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Different International Bond ETFs for Different Folks


International bond exchange traded funds allow investors to diversify their portfolios or to fill out a targeted investment strategy.

ETFs that track international debt securities help investors meet a number of investment goals, writes William Baldwin for Forbes.

For instance, the iShares International Treasury Bond ETF (IGOV) , which tracks bonds denominated in local currencies issued by foreign governments in developed markets outside the U.S., provides investors with a play on a weakening U.S. dollar. The ETF has a 7.03 year duration and a 0.98% 30-day SEC yield. [ETF Spotlight: International Treasury Bonds]

Many U.S. investors tend to have a home bias, forgoing exposure to international investments. International bond ETFs help investors diversify and gain access to a range of different global fixed-income assets.

The Vanguard Total International Bond ETF (BNDX) provides broad exposure to international debt, including foreign investment-grade government, corporate and securitized debt. Additionally, the fund hedges its currency exposure, which can diminish volatility attributed to the Forex market. BNDX has a 6.8 duration and a 1.35% 30-day SEC yield. [This International Bond ETF Hedges Currency Risk]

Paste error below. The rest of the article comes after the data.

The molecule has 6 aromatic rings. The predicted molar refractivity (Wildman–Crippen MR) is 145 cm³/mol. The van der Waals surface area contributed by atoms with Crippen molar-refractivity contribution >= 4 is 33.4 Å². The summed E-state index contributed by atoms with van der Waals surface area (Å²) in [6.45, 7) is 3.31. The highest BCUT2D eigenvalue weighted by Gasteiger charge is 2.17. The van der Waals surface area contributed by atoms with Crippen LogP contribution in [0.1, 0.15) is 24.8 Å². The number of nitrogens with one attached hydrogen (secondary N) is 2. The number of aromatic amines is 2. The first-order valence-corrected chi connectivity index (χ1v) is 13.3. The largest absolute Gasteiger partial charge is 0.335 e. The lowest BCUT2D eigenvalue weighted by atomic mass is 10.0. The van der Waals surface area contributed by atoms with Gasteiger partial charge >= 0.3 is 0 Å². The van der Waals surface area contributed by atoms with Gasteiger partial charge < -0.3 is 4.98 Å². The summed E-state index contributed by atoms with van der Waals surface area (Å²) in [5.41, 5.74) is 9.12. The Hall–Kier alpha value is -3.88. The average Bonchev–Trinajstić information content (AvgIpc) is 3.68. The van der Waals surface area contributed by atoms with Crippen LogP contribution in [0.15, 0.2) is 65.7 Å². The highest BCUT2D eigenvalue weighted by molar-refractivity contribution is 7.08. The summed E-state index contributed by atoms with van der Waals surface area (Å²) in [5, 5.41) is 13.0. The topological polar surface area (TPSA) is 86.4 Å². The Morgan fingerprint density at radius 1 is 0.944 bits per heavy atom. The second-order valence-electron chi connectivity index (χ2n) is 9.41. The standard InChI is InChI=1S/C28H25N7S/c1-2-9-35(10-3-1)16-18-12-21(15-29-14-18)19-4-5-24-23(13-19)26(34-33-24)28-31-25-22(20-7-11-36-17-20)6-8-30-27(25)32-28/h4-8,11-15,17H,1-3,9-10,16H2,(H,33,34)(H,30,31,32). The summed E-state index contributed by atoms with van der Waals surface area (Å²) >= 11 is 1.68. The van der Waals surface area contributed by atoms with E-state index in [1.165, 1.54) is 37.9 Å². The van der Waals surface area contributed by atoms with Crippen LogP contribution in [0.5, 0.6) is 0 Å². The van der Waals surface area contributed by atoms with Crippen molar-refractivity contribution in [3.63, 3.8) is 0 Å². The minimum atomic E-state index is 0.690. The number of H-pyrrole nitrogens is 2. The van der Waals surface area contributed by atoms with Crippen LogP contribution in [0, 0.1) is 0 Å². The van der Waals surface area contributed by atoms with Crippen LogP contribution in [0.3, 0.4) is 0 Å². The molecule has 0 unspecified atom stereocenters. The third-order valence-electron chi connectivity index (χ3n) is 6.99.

More yield-hungry investors can also gain access to international junk bonds through the iShares Global High Yield Corporate Bond ETF (GHYG) , which tracks local currency-denominated high-yield corporate bonds issued by international companies. GHYG has a 3.74 year duration and a 3.89% 30-day SEC yield.

Investors who want to breakdown their overseas exposure can also focus on emerging market debt with the Vanguard Emerging Markets Government Bond ETF (VWOB) , which includes debt from countries like Russia, Mexico and Brazil, among others. While many may expect emerging markets to carry greater risks, these countries still issue high quality debt. The fund’s credit quality allocations include AA 7.1%, A 10.3% and BBB 60.5%. VWOB has a 6.7 year duration and a 4.25% 30-day SEC yield.

For more information on the fixed-income market, visit our bond ETFs category.

Max Chen contributed to this article.

The opinions and forecasts expressed herein are solely those of Tom Lydon, and may not actually come to pass. Information on this site should not be used or construed as an offer to sell, a solicitation of an offer to buy, or a recommendation for any product.